Moral Injury Therapy in New Hampshire

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Moral Injury Therapy and Counseling at Recovery Mountain

Moral injury has recently become a topic of increasing interest, mainly within the psychiatry and psychology fields within the last few years. It is a potentially debilitating condition in military veterans and is distinct from PTSD.

Generations of veterans and service members have returned from combat and faced difficulties and challenges adjusting to civilian life. They stayed silent about the experiences of war, repressing the memories of violence, death, and moral injury. Recovery Mountain knows the dangers of repressing these painful memories and leaving moral injury and PTSD untreated.

Our addiction wellness program in New Hampshire helps veterans and their families heal with a multi-disciplinary wellness team so that they can confront their traumatic and painful memories using evidence-based and safe wellness and adjunct therapies in a caring and supportive environment. Healing starts here and continues when you return home.

What is Moral Injury?

Moral injury describes involvement in or exposure to situations and events that violate your preexisting code of moral conduct. Moral injury results from crossing moral lines. The experiences that tend to cause moral injury will likely happen in high-stakes situations or entail choices and decisions that are not clearly right or wrong. A person can be morally injured from witnessing or inflicting harm and hearing about it.

Moral injury is the psychic fallout of morally injurious events, like failing to prevent, perpetrating, or bearing witness to actions that transgress your personal and deeply held moral beliefs or expectations.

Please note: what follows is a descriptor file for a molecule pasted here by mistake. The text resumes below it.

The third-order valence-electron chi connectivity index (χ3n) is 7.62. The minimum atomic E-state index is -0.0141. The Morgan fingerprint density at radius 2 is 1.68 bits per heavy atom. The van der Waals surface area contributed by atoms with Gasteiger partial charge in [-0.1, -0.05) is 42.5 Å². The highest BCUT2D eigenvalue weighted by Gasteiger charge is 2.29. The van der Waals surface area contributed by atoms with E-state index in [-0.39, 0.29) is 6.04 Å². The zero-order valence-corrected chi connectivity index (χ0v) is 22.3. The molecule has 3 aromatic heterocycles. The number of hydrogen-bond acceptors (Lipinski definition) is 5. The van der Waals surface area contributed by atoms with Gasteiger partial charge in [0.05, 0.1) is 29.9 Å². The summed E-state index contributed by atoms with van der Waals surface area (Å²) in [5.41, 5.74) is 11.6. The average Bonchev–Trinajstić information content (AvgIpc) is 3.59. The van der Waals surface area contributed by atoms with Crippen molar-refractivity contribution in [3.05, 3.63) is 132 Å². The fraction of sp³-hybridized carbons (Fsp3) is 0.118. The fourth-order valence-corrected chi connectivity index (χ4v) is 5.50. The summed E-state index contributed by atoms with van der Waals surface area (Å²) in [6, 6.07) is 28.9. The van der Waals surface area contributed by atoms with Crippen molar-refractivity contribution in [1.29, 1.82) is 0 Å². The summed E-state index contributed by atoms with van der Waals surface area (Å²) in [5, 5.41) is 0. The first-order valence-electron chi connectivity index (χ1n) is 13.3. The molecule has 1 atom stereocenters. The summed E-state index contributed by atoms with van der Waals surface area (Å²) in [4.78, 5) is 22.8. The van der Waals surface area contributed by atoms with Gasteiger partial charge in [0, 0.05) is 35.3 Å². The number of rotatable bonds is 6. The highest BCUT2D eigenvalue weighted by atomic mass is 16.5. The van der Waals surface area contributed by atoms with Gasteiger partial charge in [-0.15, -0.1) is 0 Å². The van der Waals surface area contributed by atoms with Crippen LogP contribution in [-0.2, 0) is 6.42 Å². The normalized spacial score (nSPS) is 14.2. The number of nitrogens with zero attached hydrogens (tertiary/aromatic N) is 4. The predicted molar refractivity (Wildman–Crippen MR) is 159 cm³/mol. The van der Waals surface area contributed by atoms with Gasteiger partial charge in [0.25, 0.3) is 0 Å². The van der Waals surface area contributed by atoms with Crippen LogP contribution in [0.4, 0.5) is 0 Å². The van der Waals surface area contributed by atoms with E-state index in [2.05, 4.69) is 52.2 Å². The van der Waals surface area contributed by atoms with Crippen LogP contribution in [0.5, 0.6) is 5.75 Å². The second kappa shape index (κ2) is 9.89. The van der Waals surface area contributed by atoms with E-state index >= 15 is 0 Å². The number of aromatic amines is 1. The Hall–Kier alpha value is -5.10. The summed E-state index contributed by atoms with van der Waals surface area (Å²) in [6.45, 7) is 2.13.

The latest evidence and literature indicate that the presence of moral injury is likely to increase the risk that an individual will develop PTSD following a seriously traumatic or painful event.

At Recovery Mountain, we offer moral injury therapy and counseling services. Our therapists combine elements of several programs, such as CBT and Adaptive Disclosure, depending on your unique circumstances, needs, and preferences.

Moral Injury wellness in New Hampshire

If you have been harmed, you might feel moral injury from trusting somebody in authority who did not do what was right. Perhaps, you did or witnessed something that was a direct assault on your personal moral beliefs, but you didn’t have any other choice. You violated your moral compass or sense of right and wrong, provoking guilt, shame, and grief.

Moral injuries are often strongly linked to veterans and military service members because of the conditions of deployments or painful and traumatic events. However, moral injuries aren’t limited to veterans and serving personnel.

We treat non-military professionals and veterans afflicted with moral injury at Recovery Mountain. We offer therapy and counseling to various non-military professions, like:

  • Journalists
  • Social workers
  • Judges, lawyers, and jurors
  • Aid workers
  • Healthcare workers
  • Veterinarians

Examples of Moral Injuries

Some common examples of moral injuries include the following:

  • Using deadly force in a combat situation and causing harm or death to civilians and innocent individuals
  • Giving direct orders that result in the death or harm of innocent people or civilians
  • Unable to provide medical care or wellness to individuals harmed in combat
  • Failing to report an event or incident that violates the code of ethics, such as rape or cruelty
  • Extracting valuable information from prisoners
  • Guarding prisoners

Causes of Moral Injury

There are three leading causes of moral injury.

  • Betrayal: When a person feels betrayed by others, especially by a higher authority who acted or forced an individual to act in a manner that goes against or violates their moral code.